From Publishers Weekly
An amateur beekeeper, entomologist and conservationist, Buchmann (The Forgotten Pollinators
) surveys humankind's relationship with the oft underappreciated bee from prehistoric times to the present, emphasizing the necessity of protecting their habitats from environmental degradation. He discusses bees and honey in myth and legend; observes honey hunters in Malaysia, Nepal and Australia who use ancient methods to collect wild honey; and provides histories of beekeeping and the honey trade and an account of the activities of beekeepers. The meat of the book includes chapters on honey making, the mechanics of pollination, and bee behavior. Buchmann includes a catalogue of honey varieties, recipes, a chapter on mead, a survey of honey's medicinal uses and several appendixes, including a glossary, an inventory of bee species and a list of honey and beekeeping resources and supplies. This is a lot of material for a volume this size, and Buchmann can't cover it all in depth, but he does present a highly entertaining and informative introduction to the world of the bee, as well as an enlightening look at "the enduring bond between bees and mankind." Illus. not seen by PW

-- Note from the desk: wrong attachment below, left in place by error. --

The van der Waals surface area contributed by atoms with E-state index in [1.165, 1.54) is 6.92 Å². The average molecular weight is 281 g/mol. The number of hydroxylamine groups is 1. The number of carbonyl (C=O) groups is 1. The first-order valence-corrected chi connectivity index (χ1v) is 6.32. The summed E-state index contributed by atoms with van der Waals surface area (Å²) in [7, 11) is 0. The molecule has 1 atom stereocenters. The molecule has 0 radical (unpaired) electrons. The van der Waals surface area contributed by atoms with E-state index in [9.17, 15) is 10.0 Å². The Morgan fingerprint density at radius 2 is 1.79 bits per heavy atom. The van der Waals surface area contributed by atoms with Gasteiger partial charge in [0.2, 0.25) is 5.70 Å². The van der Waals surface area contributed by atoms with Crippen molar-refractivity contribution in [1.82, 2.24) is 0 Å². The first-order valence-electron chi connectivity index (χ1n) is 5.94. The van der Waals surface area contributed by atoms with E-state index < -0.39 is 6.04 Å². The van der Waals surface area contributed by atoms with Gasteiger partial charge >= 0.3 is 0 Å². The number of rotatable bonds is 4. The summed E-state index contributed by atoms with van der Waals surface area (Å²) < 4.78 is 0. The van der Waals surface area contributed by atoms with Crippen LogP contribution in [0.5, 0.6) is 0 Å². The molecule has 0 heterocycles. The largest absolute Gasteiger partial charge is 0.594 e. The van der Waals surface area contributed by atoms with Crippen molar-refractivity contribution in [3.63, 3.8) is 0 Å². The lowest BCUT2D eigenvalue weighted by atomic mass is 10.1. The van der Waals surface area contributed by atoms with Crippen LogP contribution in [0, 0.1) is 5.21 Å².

. Agent, Sanford J. Greenberger
Copyright © Reed Business Information, a division of Reed Elsevier Inc. All rights reserved.
There has been a recent spate of books on bees and honey, perhaps reflecting a growing interest in the origins of common foodstuffs. This new addition to the genre comes with a twist, as Buchmann is not only an amateur beekeeper but one of the foremost authorities on pollination and pollinators. Bees, as the world's foremost pollinators, are Buchmann's lifework and his obsession, and that blend of science and passion makes for a lively read as he looks at the intertwined lives of bees and humans. Humans around the world learned to keep bees in various forms of hives, and Buchmann examines the evolution of beekeeping and the yearly chores of the modern apiarist. Cooking with honey, sampling types of honey from around the world, and the medicinal value of honey and other bee products round out the text. Appendixes include a glossary and a list of resources, which, with a nice bibliography, complete what may be the single best book on bees for most libraries. Nancy BentCopyright © American Library Association. All rights reserved